Irish online DVD rental company sold for €3m - Screenclick, the online DVD rental company, has been acquired by the UK's largest online DVD rental service, Lovefilm.com, in a deal which values the four year old Irish company at €3m, writes the Irish Times. Screenclick has over 15,000 registered users and has been funded by private investors including former Smurfit Group chief financial officer Tony Ritchie. The Dublin Business Innovation Centre also has a 12% stake in the company through its seed capital fund. The founder and chief executive of Screenclick, Frank O'Grady, said that he intends to stay on at the helm of the company, which will be rebranded as Lovefilm.ie. The company was founded in 2001 as DVDrentals.ie. The most recent annual return for DVDrentals.ie, which covers the year to last September, show that Mr O'Grady owns just under 41% of the company. The most recently available accounts state that the company had net assets of €7,060 at the end of 2004 and accumulated losses of €122,968.
House prices rising faster in the North - The Irish Independent says that house prices may have risen by close to 10% in 2005, a new report says, but prices north of the Border went up even faster. Property prices in the Republic are accelerating, economists at AIB Global Treasury noted yesterday. The cost of housing has been rising by more than 1% a month since July - four times the rate in the early part of last year. Latest figures show prices in November were 8% higher than the same month in 2004. 'This rate could well have accelerated further, given the low level of price increases in December 2004 and early last year,' AIB says. Even this would lag behind the 14% increase recorded in Northern Ireland house prices last year, according to figures from the UK's biggest mortgage lender, Halifax. Scotland was the only part of the UK to record a faster rate of increase, with prices going up 14.8% during 2005.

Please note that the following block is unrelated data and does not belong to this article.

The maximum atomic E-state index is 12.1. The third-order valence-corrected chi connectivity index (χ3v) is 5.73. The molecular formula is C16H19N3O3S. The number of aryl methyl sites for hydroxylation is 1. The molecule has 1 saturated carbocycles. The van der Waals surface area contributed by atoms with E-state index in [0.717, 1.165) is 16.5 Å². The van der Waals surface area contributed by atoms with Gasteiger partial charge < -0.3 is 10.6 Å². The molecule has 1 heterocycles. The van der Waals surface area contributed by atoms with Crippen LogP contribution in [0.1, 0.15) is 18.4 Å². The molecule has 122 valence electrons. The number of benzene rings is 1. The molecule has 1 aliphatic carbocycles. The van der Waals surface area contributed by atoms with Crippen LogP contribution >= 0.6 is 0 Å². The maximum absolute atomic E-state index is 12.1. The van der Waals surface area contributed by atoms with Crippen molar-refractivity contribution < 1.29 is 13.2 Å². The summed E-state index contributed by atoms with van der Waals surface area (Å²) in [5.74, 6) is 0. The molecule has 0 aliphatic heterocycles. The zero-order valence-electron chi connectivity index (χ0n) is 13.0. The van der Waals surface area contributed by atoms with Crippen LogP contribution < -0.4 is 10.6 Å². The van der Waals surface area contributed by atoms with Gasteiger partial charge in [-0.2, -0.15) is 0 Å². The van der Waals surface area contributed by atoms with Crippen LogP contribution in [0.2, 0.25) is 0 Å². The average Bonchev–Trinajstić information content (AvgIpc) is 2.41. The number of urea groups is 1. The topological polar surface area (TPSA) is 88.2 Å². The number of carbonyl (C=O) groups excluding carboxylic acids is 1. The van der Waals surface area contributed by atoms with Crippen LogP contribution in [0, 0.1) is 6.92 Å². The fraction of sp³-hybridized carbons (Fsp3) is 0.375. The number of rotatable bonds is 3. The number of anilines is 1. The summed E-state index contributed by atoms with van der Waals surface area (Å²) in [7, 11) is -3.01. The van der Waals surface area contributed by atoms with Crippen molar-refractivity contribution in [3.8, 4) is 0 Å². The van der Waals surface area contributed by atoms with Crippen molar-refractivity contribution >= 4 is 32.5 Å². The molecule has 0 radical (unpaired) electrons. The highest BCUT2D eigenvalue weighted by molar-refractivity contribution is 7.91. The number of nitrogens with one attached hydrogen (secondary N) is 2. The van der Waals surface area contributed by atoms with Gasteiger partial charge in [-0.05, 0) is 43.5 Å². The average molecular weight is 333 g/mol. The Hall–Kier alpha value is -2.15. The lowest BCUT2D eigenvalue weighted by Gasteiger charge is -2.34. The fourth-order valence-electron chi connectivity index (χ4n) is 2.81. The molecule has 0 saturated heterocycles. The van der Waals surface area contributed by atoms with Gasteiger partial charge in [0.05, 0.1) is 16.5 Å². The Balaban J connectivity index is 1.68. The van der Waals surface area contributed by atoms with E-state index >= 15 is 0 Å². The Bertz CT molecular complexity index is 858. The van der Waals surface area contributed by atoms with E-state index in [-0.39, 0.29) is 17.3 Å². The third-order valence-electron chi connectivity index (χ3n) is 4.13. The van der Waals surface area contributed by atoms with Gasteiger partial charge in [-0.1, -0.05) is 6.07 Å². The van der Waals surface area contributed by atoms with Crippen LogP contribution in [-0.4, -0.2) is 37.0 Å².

Deutsche Bank trader was 'high- flyer' - The derivatives trader at the centre of an inquiry by Deutsche Bank into a suspected £30m overstatement of his trading position was a high-flying prize winner at one of India's leading business schools, says the Financial Times. Anshul Rustagi, known as Rusty, was runner-up in the 'Leaders in Making' Award, given out by the Indian Institute of Management in Lucknow, when he graduated from the institute in Bangalore in 2003.
Lineker kicks Golden Wonder into touch - Golden Wonder, one of the best-known names in the UK food industry, has collapsed into administration, putting 850 jobs at risk, writes the Guardian. The crisps and snack maker has suffered mounting losses. The privately owned company, whose other brands include Nik-Naks, Wheat Crunchies, Golden Lights, Golden Skins and Ringos, had faced fierce competition from the market leader Walkers, which has seen its sales boosted in recent years by a successful television advertising campaign fronted by former England footballer Gary Lineker. Employees were told yesterday that Kroll, the administrators, had been called in by directors. The company is owned by London-based Longulf, a private company that also owns The Snack Factory. No one from Longulf was available for comment yesterday.